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PLoS One. 2011;6(6):e21745. doi: 10.1371/journal.pone.0021745. Epub 2011 Jun 30.

Multiple indices of diffusion identifies white matter damage in mild cognitive impairment and Alzheimer's disease.

Author information

1
Department of Psychiatry, Psychosomatic Medicine and Psychotherapy, Goethe University, Frankfurt, Germany. larodwyer@gmail.com

Abstract

The study of multiple indices of diffusion, including axial (DA), radial (DR) and mean diffusion (MD), as well as fractional anisotropy (FA), enables WM damage in Alzheimer's disease (AD) to be assessed in detail. Here, tract-based spatial statistics (TBSS) were performed on scans of 40 healthy elders, 19 non-amnestic MCI (MCIna) subjects, 14 amnestic MCI (MCIa) subjects and 9 AD patients. Significantly higher DA was found in MCIna subjects compared to healthy elders in the right posterior cingulum/precuneus. Significantly higher DA was also found in MCIa subjects compared to healthy elders in the left prefrontal cortex, particularly in the forceps minor and uncinate fasciculus. In the MCIa versus MCIna comparison, significantly higher DA was found in large areas of the left prefrontal cortex. For AD patients, the overlap of FA and DR changes and the overlap of FA and MD changes were seen in temporal, parietal and frontal lobes, as well as the corpus callosum and fornix. Analysis of differences between the AD versus MCIna, and AD versus MCIa contrasts, highlighted regions that are increasingly compromised in more severe disease stages. Microstructural damage independent of gross tissue loss was widespread in later disease stages. Our findings suggest a scheme where WM damage begins in the core memory network of the temporal lobe, cingulum and prefrontal regions, and spreads beyond these regions in later stages. DA and MD indices were most sensitive at detecting early changes in MCIa.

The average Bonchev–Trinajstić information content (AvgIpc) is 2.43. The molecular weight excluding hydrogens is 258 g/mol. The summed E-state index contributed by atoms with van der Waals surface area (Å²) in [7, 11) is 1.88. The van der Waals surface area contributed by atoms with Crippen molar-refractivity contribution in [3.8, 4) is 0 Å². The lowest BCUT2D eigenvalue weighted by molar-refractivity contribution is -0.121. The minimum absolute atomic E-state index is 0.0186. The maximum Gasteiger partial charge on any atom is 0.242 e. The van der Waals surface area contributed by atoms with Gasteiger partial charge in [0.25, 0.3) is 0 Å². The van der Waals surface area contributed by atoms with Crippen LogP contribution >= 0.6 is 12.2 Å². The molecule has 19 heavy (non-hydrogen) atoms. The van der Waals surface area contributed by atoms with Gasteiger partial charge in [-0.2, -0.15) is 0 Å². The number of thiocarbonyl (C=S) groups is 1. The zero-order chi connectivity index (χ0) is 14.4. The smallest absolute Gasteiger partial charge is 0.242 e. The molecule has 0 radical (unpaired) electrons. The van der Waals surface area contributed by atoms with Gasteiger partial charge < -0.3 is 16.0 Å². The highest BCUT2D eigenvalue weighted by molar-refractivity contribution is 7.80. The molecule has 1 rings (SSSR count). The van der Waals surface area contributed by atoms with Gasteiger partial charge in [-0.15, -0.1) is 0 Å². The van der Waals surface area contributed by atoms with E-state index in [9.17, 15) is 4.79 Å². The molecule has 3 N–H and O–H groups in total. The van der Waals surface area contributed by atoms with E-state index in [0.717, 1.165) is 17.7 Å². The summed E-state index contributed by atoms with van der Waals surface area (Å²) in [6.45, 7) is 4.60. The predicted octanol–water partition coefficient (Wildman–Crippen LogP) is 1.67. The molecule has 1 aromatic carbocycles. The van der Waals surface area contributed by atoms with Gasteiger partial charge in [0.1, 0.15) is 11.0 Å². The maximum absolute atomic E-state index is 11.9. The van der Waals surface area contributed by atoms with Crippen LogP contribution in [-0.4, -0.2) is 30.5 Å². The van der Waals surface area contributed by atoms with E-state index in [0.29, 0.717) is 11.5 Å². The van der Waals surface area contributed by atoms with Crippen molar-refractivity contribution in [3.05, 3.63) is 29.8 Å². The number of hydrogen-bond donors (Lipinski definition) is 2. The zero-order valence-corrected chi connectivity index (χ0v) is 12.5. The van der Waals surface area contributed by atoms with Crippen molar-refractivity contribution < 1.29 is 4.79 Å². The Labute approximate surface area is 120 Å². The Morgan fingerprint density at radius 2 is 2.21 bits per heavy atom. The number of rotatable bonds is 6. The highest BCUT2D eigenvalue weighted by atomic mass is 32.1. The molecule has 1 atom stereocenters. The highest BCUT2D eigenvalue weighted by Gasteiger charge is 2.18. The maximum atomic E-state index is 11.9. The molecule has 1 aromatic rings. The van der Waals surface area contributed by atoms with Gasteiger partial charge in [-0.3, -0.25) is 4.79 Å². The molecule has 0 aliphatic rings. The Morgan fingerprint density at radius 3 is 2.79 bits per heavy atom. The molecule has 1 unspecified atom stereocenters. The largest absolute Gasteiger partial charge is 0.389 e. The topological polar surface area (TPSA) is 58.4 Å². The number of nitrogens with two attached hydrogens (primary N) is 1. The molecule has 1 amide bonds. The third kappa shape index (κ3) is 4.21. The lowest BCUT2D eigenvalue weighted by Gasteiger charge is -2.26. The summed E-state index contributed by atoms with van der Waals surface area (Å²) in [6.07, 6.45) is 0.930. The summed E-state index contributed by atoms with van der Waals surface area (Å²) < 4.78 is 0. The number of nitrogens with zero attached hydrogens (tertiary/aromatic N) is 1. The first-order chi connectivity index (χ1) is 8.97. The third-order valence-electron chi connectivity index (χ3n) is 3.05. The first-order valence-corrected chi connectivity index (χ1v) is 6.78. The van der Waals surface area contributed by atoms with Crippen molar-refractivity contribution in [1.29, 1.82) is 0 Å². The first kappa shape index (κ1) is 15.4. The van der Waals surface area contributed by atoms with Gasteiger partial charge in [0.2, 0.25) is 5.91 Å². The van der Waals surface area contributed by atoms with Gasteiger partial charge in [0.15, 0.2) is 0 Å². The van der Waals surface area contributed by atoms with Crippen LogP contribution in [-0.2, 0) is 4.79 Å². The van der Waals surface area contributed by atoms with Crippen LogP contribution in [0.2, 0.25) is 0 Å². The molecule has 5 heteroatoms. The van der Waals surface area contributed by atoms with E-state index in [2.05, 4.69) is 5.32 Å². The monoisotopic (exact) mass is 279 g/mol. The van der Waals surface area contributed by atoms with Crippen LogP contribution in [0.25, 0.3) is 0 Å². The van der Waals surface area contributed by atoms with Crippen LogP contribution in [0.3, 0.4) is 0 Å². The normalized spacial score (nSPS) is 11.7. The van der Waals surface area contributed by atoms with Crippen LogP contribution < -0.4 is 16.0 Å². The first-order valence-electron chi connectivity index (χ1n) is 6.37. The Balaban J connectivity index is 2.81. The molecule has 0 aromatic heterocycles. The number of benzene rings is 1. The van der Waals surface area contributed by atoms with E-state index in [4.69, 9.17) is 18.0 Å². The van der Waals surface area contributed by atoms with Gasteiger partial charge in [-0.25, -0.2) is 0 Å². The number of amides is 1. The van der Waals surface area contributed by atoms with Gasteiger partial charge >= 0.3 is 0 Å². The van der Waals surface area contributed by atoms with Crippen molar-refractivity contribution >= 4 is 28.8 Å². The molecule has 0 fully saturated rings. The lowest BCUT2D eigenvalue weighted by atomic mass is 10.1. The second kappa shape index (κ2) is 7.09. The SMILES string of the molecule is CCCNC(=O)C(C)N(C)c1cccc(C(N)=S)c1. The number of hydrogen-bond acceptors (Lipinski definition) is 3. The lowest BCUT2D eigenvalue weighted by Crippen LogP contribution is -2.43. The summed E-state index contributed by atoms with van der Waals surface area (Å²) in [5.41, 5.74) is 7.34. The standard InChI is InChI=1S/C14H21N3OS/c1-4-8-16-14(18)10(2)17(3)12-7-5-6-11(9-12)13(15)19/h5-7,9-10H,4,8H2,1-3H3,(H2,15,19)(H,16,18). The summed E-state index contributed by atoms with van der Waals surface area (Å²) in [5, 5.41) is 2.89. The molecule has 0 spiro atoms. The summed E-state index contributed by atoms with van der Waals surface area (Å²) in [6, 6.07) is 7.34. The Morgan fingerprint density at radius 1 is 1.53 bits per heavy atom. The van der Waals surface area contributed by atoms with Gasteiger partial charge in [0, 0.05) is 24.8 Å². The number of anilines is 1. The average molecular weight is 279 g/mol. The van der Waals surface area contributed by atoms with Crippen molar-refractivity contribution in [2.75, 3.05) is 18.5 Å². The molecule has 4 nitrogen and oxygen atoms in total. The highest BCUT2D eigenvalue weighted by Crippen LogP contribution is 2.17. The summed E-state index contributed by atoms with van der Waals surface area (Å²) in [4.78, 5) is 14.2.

PMID:
21738785
PMCID:
PMC3128090
DOI:
10.1371/journal.pone.0021745
[Indexed for MEDLINE]
Free PMC Article

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